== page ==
UConn professor explores women's views of World War I (Released: 10/26/99)
by Allison Thompson, Office of University Communications
STORRS, Conn. -- Though both women and men are deeply affected by war, the idea of conflict is often seen as inherently masculine.
In Lines of Fire: Women Writers of World War I, readers are treated to war as seen through the eyes of a diverse group of women.
Margaret Higonnet, the book's editor and an English professor at the University of Connecticut, has compiled works written by well-known female authors and journalists as well as by anonymous women whose lives were disrupted by the war. Unlike other anthologies, Higonnet's work combines fiction with non-fiction to present a complete view of women's experiences during the war.
In addition, the book includes artwork by women, much of it from the University of Connecticut's art collection, Higonnet said.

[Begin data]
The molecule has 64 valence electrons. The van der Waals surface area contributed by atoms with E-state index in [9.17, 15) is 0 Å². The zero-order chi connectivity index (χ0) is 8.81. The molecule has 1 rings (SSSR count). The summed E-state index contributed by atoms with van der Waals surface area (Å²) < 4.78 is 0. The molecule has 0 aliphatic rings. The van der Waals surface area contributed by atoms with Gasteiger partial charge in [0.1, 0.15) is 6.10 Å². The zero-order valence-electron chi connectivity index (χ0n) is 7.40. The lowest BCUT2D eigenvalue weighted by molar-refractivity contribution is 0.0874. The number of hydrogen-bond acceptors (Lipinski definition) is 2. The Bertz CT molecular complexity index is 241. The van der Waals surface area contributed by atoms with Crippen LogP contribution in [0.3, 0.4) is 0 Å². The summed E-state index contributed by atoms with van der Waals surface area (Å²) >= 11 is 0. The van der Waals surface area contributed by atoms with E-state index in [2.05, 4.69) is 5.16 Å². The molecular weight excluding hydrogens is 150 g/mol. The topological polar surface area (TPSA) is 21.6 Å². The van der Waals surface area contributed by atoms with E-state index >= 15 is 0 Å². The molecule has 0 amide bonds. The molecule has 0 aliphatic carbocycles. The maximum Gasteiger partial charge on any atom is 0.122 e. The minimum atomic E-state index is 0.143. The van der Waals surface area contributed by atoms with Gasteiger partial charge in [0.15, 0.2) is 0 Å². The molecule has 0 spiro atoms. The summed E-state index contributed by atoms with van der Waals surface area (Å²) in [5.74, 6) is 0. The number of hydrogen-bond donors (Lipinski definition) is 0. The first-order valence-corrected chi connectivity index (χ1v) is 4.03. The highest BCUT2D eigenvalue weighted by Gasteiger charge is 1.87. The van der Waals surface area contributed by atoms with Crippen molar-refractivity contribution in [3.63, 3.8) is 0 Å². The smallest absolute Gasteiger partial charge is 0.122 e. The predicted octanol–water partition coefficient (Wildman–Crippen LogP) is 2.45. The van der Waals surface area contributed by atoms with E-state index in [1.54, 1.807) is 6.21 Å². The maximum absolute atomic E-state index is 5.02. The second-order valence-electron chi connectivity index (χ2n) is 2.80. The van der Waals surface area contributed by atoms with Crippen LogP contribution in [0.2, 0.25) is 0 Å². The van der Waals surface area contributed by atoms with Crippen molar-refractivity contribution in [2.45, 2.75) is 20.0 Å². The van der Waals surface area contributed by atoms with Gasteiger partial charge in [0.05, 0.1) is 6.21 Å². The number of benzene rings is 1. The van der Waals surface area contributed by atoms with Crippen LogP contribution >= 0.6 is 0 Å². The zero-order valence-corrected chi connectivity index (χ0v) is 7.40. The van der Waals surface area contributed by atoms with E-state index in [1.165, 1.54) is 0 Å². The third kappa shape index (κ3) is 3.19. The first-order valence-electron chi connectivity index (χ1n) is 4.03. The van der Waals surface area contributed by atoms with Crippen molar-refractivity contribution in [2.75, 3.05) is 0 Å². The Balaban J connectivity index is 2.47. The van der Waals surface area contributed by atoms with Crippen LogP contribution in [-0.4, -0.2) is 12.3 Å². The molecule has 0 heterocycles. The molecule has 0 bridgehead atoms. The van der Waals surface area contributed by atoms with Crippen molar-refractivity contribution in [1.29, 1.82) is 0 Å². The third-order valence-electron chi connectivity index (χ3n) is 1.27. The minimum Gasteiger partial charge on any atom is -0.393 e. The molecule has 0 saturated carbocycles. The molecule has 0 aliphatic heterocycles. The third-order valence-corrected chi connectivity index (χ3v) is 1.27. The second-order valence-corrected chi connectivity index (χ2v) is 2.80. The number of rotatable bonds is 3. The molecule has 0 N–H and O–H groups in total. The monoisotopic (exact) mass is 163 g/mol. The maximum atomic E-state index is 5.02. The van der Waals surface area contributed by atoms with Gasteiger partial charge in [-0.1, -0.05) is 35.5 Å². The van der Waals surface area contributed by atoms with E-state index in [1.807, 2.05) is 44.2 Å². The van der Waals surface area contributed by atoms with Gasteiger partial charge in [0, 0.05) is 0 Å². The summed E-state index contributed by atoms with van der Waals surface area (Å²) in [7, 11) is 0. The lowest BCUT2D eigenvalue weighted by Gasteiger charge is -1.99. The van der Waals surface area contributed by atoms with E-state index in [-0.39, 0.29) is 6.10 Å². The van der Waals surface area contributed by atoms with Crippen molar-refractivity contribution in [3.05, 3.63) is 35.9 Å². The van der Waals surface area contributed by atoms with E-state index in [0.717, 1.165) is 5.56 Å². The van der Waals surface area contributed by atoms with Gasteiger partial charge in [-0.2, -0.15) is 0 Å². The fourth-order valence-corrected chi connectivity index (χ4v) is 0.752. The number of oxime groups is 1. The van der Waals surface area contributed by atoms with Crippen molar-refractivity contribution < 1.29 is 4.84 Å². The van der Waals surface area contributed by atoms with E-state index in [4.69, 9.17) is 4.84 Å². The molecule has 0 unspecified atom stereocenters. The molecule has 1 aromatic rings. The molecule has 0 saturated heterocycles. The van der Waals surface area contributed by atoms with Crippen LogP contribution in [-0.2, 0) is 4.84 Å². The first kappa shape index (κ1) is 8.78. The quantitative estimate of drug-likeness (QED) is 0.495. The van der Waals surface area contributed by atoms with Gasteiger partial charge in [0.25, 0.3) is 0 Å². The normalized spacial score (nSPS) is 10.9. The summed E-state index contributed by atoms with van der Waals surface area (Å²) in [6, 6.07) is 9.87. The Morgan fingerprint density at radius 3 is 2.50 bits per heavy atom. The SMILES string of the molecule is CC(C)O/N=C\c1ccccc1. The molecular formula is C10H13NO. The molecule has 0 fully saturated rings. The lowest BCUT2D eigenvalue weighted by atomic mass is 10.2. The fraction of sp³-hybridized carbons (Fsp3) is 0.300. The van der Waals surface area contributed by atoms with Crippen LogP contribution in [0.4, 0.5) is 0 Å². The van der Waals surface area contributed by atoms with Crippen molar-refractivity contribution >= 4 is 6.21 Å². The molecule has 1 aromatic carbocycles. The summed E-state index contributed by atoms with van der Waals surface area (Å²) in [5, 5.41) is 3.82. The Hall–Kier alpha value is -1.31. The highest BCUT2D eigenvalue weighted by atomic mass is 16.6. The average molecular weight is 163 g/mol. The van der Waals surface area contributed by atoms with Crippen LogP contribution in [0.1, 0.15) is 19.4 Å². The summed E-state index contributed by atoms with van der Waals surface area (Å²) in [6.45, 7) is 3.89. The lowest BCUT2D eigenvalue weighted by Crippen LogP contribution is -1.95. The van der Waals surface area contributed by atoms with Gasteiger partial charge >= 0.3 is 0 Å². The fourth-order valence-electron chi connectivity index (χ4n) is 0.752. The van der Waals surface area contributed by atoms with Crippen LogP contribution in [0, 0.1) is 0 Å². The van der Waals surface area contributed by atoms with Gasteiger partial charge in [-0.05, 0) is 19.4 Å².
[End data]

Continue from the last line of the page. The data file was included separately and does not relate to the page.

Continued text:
Higonnet spent a dozen years collecting works for the book. She began by looking for fiction and poetry by American women about the war. Higonnet later enlisted other scholars to help her search for works by authors from around the world.
"This book is really a collection of gifts that came to me from colleagues," Higonnet says.
The completed book contains poetry, journalistic accounts, short stories, medical accounts and political treatises. The featured authors are from America, Britain, India, Hungary and other countries.
"The book is international and interdisciplinary," Higonnet says.
Authors range from well-known writers such as Virginia Woolf and Edith Wharton to historical figures like Jeanette Rankin, the first woman in the U.S. House of Representatives, and Mata Hari. Others include an anonymous Irish woman who speculates about whether her husband is alive, a Hungarian countess who writes about her experience inspecting Russian POW camps for the Red Cross and an Italian field nurse who recalls an amputation.
Though the events written about in Lines of Fire happened more than 80 years ago, the effects of the war are still being felt.
"We're still living with the backwash of World War I," Higonnet says.
Higonnet joined the UConn faculty in 1970. She is the editor of Behind the Lines: Gender and the Two World Wars and the author of several books.